Anyway… the recovery went well enough, if glacially, that the machine can be rebooted now, and it looks like most things are intact (not everything… recent file lists are clear, for instance) so I guess my griping can’t legitimately rise above some discontented mumbling.

It was a very unpleasant experience, though. If you have to reinstall Sierra, be aware that you can expect the dialog to bald-faced lie about the install time, and I suggest you open the log from the Window menu so you can see what actual progress is being made.

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What’s that Smell?

As they train to become a doctor, new interns are taught about many different diseases that produce various sets of otherwise similar symptoms. In conjunction with this new and complex knowledge, they are also taught this truism: “When you hear hoofprints, you must not initially assume a zebra is in the vicinity.” This pithy remark is meant to impart that, for instance, if a patient comes in bleeding from an orifice, one must not immediately assume that Ebola is in the building; more likely something much more common is in play, such as hemorrhoids or perhaps an unfortunate excess of enthusiasm coupled with a new, ahem, toy.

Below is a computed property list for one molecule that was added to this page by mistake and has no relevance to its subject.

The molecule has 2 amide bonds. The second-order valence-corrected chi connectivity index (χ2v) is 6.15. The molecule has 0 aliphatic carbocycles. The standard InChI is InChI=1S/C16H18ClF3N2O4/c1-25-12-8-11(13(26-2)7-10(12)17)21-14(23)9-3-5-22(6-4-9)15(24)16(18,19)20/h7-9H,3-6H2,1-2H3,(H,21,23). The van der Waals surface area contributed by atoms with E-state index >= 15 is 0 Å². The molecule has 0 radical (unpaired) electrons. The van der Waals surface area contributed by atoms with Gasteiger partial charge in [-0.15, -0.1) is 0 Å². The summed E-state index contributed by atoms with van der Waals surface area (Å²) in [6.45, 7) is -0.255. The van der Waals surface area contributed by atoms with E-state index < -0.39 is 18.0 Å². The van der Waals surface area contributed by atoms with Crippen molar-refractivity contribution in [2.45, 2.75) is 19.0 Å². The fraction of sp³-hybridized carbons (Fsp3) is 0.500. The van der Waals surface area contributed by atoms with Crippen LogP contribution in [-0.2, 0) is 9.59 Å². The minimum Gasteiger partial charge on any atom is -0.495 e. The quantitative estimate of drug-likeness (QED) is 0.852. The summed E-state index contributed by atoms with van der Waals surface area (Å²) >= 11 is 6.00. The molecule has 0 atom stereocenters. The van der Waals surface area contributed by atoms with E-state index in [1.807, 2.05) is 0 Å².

One of the clearer signs that I was becoming a competent programmer was that the problems in my code began, more and more often, to in fact, be zebras. Instead of a misplaced character or a missing clause or some kind of blatant conceptual error, the abject weirdnesses that were most often populating the realm of my final, demonstrably accurate diagnoses came to be things like operating system bugs, broken libraries, incomplete emulations and exotic compiler bugs. Zebras.
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Waiting for the new Mac Pro